Begin here and here if this is new to you.


We’ve been outside for the last few weeks but now it’s time to buckle-down and get back to strengthening your ability to accurately observe and recall shapes. To that end we’re going to use a figure drawing by Pierre-Paul Prud’hon.

Your task it to copy this drawing, from memory, as precisely as possible (only larger).* You will work on the same drawing each day.

To begin, print out the drawing (a direct link to the file itself is here). Next, draw a vertical center-line on the figure and mark the top and bottom. Give yourself three other markers. If you have gone through this course from the beginning and/or have my book, these instructions will make more sense.

On a large sheet of grey-toned drawing paper, copy all of the aforementioned marks using charcoal. However, instead of copying the marks one for one (in the same size), copy them larger. As an example, if the center-line on your printout is 10 inches tall, make the drawing 20 inches tall on your drawing paper. Be sure to make these marks lightly because you will erase them at some point. Be careful to get all of the marks accurate, relative to your source and to each other. This is very important.


When you’re ready for the day’s session, tape or tack the photocopy to an easel or your studio wall. Pay attention to all of the shape relationships in the drawing and also mentally note the value patterns. Now and then turn around describe what you’re memorizing, out loud and in as much detail as you can. Then, view the source again and compare what you see to what you’ve said.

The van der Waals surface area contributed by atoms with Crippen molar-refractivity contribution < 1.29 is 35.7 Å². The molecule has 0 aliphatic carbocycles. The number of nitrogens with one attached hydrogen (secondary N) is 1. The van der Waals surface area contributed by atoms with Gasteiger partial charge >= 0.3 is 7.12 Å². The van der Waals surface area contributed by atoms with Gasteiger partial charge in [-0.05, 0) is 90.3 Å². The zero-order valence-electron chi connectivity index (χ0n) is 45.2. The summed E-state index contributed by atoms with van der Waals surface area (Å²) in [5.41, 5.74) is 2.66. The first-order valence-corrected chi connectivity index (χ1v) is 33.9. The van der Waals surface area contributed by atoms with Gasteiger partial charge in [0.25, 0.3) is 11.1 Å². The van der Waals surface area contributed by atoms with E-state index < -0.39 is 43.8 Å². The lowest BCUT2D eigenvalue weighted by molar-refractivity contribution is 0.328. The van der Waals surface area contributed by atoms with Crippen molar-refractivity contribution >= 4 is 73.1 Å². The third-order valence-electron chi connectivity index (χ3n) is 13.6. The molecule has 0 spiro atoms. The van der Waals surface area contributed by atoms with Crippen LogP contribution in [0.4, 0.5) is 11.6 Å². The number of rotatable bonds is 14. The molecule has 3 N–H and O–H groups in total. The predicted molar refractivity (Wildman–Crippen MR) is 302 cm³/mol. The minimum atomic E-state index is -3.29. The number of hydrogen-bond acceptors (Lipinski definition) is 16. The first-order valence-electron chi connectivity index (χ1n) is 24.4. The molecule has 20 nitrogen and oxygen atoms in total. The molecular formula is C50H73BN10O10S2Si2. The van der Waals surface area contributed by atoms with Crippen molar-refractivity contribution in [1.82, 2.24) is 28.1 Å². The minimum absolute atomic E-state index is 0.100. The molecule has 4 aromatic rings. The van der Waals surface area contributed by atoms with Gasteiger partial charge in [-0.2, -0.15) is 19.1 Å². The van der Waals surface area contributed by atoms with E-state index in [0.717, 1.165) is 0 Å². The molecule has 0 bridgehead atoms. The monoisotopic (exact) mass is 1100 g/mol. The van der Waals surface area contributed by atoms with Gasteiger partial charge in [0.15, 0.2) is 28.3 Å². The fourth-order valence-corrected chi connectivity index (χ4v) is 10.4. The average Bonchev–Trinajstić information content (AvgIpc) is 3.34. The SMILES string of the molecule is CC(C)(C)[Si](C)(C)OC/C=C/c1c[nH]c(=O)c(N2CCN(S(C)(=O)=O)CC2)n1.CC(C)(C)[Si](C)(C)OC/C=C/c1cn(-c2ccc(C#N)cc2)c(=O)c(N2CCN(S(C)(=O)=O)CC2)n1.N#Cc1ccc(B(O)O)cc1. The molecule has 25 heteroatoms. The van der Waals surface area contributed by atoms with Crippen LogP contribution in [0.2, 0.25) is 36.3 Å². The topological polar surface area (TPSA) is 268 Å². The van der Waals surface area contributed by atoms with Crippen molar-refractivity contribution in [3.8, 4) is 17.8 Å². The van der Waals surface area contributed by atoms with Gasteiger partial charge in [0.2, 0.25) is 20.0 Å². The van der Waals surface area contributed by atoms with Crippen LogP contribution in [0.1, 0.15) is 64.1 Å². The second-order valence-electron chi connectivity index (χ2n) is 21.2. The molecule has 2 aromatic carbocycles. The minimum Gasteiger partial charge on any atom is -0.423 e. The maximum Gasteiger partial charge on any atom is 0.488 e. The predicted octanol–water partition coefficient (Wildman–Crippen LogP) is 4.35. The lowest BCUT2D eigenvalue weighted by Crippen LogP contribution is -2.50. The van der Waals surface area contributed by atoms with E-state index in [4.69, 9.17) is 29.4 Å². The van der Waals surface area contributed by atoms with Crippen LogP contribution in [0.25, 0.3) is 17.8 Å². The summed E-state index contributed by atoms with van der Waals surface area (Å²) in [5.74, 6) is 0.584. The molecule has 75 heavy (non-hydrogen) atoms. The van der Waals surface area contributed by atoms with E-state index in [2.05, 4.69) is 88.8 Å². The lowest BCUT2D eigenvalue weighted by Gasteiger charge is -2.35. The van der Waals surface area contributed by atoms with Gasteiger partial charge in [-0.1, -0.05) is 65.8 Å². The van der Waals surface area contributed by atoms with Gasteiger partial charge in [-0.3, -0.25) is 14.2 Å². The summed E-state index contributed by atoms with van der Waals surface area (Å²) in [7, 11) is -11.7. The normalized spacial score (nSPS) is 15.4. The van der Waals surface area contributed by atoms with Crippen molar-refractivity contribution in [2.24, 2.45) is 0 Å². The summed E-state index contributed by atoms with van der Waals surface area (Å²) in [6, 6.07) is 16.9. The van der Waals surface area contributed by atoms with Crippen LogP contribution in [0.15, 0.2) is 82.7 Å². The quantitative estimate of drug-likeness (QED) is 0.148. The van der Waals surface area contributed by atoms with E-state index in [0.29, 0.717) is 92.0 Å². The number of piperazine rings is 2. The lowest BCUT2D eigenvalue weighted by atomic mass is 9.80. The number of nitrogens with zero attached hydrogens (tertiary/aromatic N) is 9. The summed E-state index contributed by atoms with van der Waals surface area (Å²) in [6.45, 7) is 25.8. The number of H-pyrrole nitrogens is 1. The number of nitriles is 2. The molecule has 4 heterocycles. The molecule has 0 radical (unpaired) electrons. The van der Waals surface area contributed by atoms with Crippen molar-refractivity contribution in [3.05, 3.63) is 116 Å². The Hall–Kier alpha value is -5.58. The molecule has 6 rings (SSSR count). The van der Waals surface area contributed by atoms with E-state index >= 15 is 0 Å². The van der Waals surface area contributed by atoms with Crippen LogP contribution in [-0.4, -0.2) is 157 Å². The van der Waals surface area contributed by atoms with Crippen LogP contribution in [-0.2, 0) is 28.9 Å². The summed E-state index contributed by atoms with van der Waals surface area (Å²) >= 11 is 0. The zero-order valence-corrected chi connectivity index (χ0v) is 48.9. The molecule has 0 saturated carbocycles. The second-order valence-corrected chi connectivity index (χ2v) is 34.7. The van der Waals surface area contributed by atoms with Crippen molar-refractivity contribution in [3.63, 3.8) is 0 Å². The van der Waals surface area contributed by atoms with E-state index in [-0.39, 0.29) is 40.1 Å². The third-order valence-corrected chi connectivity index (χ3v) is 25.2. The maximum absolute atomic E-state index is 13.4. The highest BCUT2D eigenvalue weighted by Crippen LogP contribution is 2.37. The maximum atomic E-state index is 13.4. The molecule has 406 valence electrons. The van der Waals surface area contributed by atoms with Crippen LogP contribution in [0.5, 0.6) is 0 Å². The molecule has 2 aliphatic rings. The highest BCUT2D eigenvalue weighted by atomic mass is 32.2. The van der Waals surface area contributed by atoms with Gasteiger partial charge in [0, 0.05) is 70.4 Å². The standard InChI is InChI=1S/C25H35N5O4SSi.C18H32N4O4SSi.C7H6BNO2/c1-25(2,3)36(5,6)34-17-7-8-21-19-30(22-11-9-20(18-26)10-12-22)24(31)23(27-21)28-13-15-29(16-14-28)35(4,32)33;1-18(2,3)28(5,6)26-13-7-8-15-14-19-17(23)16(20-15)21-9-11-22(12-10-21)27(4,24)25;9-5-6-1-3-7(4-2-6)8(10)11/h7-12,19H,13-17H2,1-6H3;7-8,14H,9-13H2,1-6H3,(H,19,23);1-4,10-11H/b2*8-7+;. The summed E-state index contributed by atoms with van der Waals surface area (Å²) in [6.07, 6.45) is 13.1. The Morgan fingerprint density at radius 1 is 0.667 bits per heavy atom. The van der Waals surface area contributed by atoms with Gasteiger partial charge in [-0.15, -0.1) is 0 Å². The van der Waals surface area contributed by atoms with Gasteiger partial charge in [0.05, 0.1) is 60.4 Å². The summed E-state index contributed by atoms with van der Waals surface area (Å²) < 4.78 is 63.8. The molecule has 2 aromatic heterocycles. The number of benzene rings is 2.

Memorize the drawing for no more than ten minutes. Go into another room (or cover up the source) and try to draw it in charcoal onto the prepared paper.


After you’ve done your best, compare your effort to the original.

On the next day (and everyday hereafter during this week), begin by comparing your drawing with the original once again. Pay attention to everything: shape, value and edge. Compare, compare, compare. Mentally note your mistakes, then, put your drawing out of sight and go through the memorization process again.

After the ten minutes of observation/memorization, work on the drawing. Begin by correcting the mistakes that you made from the previous day’s effort.

As the days go by, start to pay attention to how Prud’hon turned the form in the drawing and try to capture that in your own drawing.

*For more on the importance of doing accurate copies (directly and also from your memory) see my post here, which I revised in an appendix of my Memory Drawing book.